Sauce for a Brace of Partridges, Pheasants, or any Thing you please

Preparation info

  • Difficulty


Appears in

The Art of Cookery Made Plain and Easy

By Hannah Glasse

Published 1747

  • About


Roast a Partridge, pound it well in a Mortar, with the Pinions of four Turkeys, with a Quart of strong Gravy, and the Livers of the Partridges, and some Truffles; let it simmer till it be pretty thick; let it stand in a Dish for a while; then put a Couple of Glasses of Burgundy into a Stew-pan, with two or three Slices of Onions, a Clove or two of Garlick, and the above Sauce: Let it simmer a few Minutes; then press it through a Hair-bag into a Stew-pan; add the Essence of a Ham; let it all boil for some time; season it with good Spices and Pepper; lay your Partridge, &c. in the Dish, and pour your Sauce in.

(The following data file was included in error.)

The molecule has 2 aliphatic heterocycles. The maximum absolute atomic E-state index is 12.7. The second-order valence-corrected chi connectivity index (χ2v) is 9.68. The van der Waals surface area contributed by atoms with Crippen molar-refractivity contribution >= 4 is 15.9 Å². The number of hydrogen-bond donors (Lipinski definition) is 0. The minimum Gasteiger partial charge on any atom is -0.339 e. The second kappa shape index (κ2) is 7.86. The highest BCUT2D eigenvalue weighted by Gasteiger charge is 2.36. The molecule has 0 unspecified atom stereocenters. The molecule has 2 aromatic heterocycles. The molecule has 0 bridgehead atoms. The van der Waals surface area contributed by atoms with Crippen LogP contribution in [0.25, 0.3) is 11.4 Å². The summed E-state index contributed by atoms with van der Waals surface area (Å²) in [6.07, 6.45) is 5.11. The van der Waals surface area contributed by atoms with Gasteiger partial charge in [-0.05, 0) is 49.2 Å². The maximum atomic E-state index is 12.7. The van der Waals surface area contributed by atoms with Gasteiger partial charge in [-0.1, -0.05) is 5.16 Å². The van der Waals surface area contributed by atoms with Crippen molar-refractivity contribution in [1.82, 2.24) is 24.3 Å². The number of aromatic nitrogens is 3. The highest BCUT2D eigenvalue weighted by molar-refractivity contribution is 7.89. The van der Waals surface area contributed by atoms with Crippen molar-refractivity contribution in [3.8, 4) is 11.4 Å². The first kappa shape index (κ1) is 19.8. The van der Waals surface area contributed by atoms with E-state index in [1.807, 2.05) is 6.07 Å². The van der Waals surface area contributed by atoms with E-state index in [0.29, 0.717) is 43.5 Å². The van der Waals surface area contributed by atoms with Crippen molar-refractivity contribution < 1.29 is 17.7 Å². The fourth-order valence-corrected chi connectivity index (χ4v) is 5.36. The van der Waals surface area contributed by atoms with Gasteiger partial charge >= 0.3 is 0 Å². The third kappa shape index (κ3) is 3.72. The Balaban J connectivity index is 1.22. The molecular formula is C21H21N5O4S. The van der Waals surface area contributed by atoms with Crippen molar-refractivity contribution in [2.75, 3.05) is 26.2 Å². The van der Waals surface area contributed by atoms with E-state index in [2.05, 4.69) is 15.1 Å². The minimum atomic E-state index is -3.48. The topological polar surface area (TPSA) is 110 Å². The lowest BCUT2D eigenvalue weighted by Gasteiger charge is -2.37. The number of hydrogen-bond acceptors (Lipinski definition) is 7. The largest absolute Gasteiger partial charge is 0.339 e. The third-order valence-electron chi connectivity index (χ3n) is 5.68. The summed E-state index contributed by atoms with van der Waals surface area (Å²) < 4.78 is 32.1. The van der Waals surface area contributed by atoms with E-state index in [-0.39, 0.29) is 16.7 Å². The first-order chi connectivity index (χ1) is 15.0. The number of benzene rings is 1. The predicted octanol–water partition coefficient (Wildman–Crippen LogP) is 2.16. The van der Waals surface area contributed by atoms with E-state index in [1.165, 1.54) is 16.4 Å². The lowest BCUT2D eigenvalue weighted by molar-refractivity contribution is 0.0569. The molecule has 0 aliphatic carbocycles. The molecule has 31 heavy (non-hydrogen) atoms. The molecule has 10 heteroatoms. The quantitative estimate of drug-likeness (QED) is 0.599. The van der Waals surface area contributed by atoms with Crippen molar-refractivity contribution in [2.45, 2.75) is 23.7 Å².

They will use as many fine Ingredients to stew a Pigeon, or Fowl, as will make a very fine Dish, which is equal with boiling a Leg of Mutton in Champaign.

It would be needless to name any more; though they have much more expensive Sauce than this.— However, I think here is enough to shew the Folly of these fine French Cooks. In their own Country, they will make a grand Entertainment with the Expence of one of these Dishes; but here they want the little petty Profit; and by this Sort of legerdemain Sum, fine Estates are juggled into France.